Do you keep seeing a lot about STEM or STEAM learning? It seems to have become very prevalent lately. It is not something new, not really. There just seems to be more of a push for it. STEM = Science, Technology, Engineering, and Math (and Art if STEAM – I personally love including art here). When we let our children explore and pursue their interests, STEM learning tends to happen naturally. I love that there are so many more resources available. Even more, that there are many online resources. We have a couple of well-known universities that offer summer camps and other opportunities, but they are often too far for day camp driving or too far out of our budget. With online resources, ecourses such as Thinking Like an Engineer with Innovators Tribe, these things are not too far out of reach for our family.
If your child has even a passing interest in anything engineering related, you need to check into Thinking Like an Engineer. Beyond the obvious exposure to engineering concepts (which I’ll cover further down), your learner will gain critical thinking skills – problem-solving and the ability to think-outside-the-box. These are skills and experiences that are valuable even if she decides not to pursue anything in the engineering field. Through our time so far on this course, my middle learners have seen how many of our homestead projects have utilized this thinking and skills that they are learning about. Engineering is much more than those that design and build bridges, etc.
Not that designing a bridge is not one of the projects – because it is. In addition to hands-on challenges using engineering (some we had completed earlier in the summer as part of the library’s reading program), there are also challenges using some additional software to download. This is not an extra expense. In fact, only some paper, tape, and a level are all that are essential – beyond the computer. The hands-on activities are my son’s favorites. He is currently a 6th grader and completely into creating things with LEGOs, so I’m not surprised. My other learner who is using, our 8th grade daughter, is very interested in architecture (which also happens to be another offering from Innovator’s Tribe). She has really enjoyed utilizing the software for the design projects.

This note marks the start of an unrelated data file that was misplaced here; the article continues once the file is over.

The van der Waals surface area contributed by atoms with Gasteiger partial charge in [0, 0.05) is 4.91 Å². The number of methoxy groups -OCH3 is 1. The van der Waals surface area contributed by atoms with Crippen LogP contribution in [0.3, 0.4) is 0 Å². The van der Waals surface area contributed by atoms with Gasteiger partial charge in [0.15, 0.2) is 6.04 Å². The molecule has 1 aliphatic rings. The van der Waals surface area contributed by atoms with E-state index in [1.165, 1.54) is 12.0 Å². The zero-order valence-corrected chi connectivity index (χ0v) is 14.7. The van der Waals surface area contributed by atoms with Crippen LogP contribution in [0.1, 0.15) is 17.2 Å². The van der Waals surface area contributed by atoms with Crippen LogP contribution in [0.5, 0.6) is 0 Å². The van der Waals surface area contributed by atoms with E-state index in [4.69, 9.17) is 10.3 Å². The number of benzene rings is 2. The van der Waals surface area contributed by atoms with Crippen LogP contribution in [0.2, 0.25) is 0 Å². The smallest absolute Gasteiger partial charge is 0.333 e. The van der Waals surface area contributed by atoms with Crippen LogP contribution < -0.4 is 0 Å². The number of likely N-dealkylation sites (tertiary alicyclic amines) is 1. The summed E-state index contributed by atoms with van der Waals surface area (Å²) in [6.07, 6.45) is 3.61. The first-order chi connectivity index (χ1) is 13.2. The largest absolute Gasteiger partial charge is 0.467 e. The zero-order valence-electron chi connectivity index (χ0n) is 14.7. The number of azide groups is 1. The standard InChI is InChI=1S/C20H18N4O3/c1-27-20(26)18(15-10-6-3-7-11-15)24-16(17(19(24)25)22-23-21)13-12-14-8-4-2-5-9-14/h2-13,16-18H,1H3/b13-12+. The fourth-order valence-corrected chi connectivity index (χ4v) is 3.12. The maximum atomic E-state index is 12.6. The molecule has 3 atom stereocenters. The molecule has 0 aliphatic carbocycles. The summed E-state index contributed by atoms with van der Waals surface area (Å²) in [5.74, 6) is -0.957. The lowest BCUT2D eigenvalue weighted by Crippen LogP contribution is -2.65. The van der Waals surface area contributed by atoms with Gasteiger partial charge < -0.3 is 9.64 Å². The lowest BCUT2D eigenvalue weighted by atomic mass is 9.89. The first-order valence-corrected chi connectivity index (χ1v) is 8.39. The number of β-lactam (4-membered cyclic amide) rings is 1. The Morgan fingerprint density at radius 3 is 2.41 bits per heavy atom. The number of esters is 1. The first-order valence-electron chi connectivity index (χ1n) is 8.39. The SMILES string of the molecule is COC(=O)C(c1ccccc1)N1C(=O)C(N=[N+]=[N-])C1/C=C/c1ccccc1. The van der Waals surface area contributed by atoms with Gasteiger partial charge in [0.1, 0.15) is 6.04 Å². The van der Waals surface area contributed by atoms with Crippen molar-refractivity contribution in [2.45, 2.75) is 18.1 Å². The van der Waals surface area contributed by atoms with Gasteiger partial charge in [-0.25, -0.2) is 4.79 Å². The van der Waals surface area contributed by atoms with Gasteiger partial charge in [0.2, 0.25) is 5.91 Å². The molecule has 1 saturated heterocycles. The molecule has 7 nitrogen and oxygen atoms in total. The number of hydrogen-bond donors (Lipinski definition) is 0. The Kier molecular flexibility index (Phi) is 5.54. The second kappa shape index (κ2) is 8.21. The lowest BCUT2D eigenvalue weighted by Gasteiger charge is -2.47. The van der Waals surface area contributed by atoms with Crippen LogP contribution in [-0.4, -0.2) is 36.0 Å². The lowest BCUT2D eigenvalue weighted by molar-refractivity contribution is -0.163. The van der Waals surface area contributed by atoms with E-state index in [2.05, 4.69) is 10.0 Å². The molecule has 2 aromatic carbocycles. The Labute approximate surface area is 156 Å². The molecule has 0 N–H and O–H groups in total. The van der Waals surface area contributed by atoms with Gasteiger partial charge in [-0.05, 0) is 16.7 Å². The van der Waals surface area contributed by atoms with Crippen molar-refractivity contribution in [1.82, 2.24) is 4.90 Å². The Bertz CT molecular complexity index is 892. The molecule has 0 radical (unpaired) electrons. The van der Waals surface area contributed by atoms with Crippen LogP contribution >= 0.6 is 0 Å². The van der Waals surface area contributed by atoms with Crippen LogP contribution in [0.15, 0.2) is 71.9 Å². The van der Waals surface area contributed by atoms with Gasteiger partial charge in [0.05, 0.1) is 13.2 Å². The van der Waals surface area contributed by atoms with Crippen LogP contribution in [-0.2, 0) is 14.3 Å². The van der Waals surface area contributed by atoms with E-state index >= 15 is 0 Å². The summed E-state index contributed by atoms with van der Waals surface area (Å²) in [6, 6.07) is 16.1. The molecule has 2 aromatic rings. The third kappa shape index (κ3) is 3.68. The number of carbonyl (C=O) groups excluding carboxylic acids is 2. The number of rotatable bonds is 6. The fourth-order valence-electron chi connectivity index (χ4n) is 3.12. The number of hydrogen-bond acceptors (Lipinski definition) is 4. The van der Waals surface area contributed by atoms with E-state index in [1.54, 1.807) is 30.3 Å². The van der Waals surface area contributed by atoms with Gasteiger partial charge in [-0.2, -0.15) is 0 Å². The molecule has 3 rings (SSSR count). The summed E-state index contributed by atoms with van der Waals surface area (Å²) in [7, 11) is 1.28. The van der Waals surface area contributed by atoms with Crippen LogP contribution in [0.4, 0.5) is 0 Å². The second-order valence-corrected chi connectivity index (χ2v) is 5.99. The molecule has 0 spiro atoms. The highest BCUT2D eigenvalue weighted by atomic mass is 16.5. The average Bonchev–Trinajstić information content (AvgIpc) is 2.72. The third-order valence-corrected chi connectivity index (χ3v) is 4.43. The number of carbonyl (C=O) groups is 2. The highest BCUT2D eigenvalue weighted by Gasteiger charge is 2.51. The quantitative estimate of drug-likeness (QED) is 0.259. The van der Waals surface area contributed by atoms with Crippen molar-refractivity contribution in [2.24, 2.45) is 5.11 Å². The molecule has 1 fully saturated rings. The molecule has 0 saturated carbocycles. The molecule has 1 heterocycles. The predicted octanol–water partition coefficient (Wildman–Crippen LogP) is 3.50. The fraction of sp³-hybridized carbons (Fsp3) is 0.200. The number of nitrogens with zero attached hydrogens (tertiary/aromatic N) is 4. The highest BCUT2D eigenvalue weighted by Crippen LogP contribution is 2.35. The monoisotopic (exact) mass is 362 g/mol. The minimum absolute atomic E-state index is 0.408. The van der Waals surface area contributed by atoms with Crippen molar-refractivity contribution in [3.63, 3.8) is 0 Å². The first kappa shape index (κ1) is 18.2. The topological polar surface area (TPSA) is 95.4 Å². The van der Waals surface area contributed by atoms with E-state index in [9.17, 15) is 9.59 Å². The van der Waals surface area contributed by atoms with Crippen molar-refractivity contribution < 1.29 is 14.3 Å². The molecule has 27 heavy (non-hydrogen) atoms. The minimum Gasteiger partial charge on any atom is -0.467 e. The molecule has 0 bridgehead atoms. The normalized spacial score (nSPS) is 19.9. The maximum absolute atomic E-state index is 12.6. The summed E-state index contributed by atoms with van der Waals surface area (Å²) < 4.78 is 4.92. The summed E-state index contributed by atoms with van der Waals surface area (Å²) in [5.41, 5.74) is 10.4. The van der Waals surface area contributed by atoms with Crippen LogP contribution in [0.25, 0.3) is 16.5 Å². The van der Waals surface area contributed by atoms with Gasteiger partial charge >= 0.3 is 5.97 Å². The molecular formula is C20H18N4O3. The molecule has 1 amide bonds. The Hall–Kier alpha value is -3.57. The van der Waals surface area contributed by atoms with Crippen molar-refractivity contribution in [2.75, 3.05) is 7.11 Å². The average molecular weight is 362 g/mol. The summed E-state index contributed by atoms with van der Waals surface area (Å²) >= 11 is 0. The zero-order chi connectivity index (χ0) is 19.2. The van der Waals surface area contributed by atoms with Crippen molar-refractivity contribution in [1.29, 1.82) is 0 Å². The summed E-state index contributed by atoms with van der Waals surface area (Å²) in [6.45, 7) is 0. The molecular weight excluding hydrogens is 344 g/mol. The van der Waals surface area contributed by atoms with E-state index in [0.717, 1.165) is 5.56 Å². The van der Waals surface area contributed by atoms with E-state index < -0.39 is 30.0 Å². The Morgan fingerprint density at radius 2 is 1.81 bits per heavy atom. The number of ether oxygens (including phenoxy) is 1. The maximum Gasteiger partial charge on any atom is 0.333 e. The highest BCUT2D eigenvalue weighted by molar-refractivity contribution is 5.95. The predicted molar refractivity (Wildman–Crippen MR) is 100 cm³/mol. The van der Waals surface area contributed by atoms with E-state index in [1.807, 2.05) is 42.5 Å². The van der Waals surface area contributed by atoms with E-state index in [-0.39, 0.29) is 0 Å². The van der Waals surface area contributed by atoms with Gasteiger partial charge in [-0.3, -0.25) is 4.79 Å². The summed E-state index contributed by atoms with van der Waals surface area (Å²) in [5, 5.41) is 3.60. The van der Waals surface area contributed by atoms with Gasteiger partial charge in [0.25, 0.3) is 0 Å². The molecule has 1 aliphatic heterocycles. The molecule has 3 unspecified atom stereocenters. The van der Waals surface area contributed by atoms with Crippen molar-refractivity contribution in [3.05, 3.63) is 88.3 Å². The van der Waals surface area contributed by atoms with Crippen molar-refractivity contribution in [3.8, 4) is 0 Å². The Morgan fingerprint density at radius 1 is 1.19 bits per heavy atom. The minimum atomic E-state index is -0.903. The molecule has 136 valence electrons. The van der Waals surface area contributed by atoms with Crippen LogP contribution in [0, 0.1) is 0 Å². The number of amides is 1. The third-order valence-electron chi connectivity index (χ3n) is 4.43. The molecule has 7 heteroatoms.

After learning a bit about what engineering is and how long it has been around, my children learned about 3-D design and modeling software. We downloaded software from AutoDesk (the makers of software I used while pursuing Architectural Engineering – in other words, great software). After playing with this for a few lessons, where we are currently, the course takes your learners on a roller coaster. The next units cover roller coasters, bridges, and then nano engineering. I’m really excited to watch those lessons with them.
The ecourse is self-paced, you can technically go in any order you wish, though the first two units should be first in my opinion. To get the most from the course, take your time to fully explore each topic rather than trying to keep a lesson to only a certain number of minutes. Because the course is easy for my children to access and use on their own, I have not been as involved (as I would like — I love engineering). The course software (Thinkific) keeps track of where they are, yet you can repeat or skip ahead to any area you wish. I wish we had more control within the video presentations, pausing works, but we cannot repeat a segment, only the video from the beginning. I am so thrilled that my children are gaining these skills and experiencing engineering in a way that I was not able to until college.
The courses from Innovators Tribe are for 6th-12th graders. There are 30 hours or so of coursework, making up 1/4 of a credit for high school. It works well as applied/physical science. Both of my learners are junior high, so I am tracking their work, but haven’t figured how or if this fits into their high school transcripts. They are getting quite a bit out of it, but I’ll wait until they have completed the ecourse before I decide if any of this will count towards high school credit.